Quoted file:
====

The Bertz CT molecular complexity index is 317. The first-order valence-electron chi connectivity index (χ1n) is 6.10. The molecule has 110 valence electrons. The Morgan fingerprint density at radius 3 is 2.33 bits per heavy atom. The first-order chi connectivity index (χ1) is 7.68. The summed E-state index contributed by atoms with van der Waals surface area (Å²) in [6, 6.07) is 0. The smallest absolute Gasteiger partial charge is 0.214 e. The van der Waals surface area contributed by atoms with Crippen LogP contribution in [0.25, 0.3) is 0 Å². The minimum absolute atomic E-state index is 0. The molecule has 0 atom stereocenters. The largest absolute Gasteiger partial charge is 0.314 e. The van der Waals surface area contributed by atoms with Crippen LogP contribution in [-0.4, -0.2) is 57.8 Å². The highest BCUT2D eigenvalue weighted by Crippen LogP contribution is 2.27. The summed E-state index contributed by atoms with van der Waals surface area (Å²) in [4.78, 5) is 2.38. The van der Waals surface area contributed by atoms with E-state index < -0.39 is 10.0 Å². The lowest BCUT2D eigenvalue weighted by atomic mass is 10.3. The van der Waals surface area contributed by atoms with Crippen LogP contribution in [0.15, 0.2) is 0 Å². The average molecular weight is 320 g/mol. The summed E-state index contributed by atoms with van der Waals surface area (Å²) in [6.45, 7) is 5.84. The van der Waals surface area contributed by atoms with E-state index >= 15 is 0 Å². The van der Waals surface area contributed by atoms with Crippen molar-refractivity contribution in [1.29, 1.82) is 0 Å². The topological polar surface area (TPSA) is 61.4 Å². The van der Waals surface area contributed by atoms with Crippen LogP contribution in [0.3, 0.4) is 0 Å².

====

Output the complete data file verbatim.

The Bertz CT molecular complexity index is 317. The first-order valence-electron chi connectivity index (χ1n) is 6.10. The molecule has 110 valence electrons. The Morgan fingerprint density at radius 3 is 2.33 bits per heavy atom. The first-order chi connectivity index (χ1) is 7.68. The summed E-state index contributed by atoms with van der Waals surface area (Å²) in [6, 6.07) is 0. The smallest absolute Gasteiger partial charge is 0.214 e. The van der Waals surface area contributed by atoms with Crippen LogP contribution in [0.25, 0.3) is 0 Å². The minimum absolute atomic E-state index is 0. The molecule has 0 atom stereocenters. The largest absolute Gasteiger partial charge is 0.314 e. The van der Waals surface area contributed by atoms with Crippen LogP contribution in [-0.4, -0.2) is 57.8 Å². The highest BCUT2D eigenvalue weighted by Crippen LogP contribution is 2.27. The summed E-state index contributed by atoms with van der Waals surface area (Å²) in [4.78, 5) is 2.38. The van der Waals surface area contributed by atoms with E-state index < -0.39 is 10.0 Å². The lowest BCUT2D eigenvalue weighted by atomic mass is 10.3. The van der Waals surface area contributed by atoms with Crippen LogP contribution in [0.15, 0.2) is 0 Å². The average molecular weight is 320 g/mol. The summed E-state index contributed by atoms with van der Waals surface area (Å²) in [6.45, 7) is 5.84. The van der Waals surface area contributed by atoms with E-state index >= 15 is 0 Å². The van der Waals surface area contributed by atoms with Crippen molar-refractivity contribution in [1.29, 1.82) is 0 Å². The topological polar surface area (TPSA) is 61.4 Å². The van der Waals surface area contributed by atoms with Crippen LogP contribution in [0.3, 0.4) is 0 Å².